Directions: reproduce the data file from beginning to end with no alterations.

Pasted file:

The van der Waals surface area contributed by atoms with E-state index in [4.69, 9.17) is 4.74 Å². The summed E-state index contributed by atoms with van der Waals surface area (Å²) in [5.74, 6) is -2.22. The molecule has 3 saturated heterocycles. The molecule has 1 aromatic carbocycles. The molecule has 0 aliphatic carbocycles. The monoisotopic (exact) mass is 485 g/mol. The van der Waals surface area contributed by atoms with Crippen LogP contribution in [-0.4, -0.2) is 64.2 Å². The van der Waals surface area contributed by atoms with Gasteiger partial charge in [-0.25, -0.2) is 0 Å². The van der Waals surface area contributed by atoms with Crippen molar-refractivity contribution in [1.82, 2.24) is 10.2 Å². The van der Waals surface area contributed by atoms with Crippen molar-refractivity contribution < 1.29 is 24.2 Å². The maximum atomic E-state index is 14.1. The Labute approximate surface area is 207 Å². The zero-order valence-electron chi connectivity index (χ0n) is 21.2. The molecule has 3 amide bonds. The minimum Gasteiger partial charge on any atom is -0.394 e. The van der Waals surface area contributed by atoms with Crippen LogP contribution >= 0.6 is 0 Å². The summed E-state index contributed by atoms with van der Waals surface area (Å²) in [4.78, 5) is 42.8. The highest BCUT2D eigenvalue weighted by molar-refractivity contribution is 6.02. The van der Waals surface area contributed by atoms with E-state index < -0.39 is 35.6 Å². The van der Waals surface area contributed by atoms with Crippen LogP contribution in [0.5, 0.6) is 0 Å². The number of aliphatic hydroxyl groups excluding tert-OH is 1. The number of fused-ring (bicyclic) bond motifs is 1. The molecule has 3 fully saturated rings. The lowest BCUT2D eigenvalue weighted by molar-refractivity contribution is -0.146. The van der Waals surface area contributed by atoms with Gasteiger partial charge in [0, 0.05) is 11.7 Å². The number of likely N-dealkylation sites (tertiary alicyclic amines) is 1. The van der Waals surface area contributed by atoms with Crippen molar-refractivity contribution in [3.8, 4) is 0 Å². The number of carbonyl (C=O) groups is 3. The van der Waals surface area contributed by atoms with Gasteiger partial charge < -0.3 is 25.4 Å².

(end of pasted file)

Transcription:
The van der Waals surface area contributed by atoms with E-state index in [4.69, 9.17) is 4.74 Å². The summed E-state index contributed by atoms with van der Waals surface area (Å²) in [5.74, 6) is -2.22. The molecule has 3 saturated heterocycles. The molecule has 1 aromatic carbocycles. The molecule has 0 aliphatic carbocycles. The monoisotopic (exact) mass is 485 g/mol. The van der Waals surface area contributed by atoms with Crippen LogP contribution in [-0.4, -0.2) is 64.2 Å². The van der Waals surface area contributed by atoms with Gasteiger partial charge in [-0.25, -0.2) is 0 Å². The van der Waals surface area contributed by atoms with Crippen molar-refractivity contribution in [1.82, 2.24) is 10.2 Å². The van der Waals surface area contributed by atoms with Crippen molar-refractivity contribution < 1.29 is 24.2 Å². The maximum atomic E-state index is 14.1. The Labute approximate surface area is 207 Å². The zero-order valence-electron chi connectivity index (χ0n) is 21.2. The molecule has 3 amide bonds. The minimum Gasteiger partial charge on any atom is -0.394 e. The van der Waals surface area contributed by atoms with Crippen LogP contribution >= 0.6 is 0 Å². The summed E-state index contributed by atoms with van der Waals surface area (Å²) in [4.78, 5) is 42.8. The highest BCUT2D eigenvalue weighted by molar-refractivity contribution is 6.02. The van der Waals surface area contributed by atoms with E-state index < -0.39 is 35.6 Å². The van der Waals surface area contributed by atoms with Crippen LogP contribution in [0.5, 0.6) is 0 Å². The number of aliphatic hydroxyl groups excluding tert-OH is 1. The number of fused-ring (bicyclic) bond motifs is 1. The molecule has 3 fully saturated rings. The lowest BCUT2D eigenvalue weighted by molar-refractivity contribution is -0.146. The van der Waals surface area contributed by atoms with Gasteiger partial charge in [0, 0.05) is 11.7 Å². The number of likely N-dealkylation sites (tertiary alicyclic amines) is 1. The van der Waals surface area contributed by atoms with Crippen molar-refractivity contribution in [3.8, 4) is 0 Å². The number of carbonyl (C=O) groups is 3. The van der Waals surface area contributed by atoms with Gasteiger partial charge < -0.3 is 25.4 Å².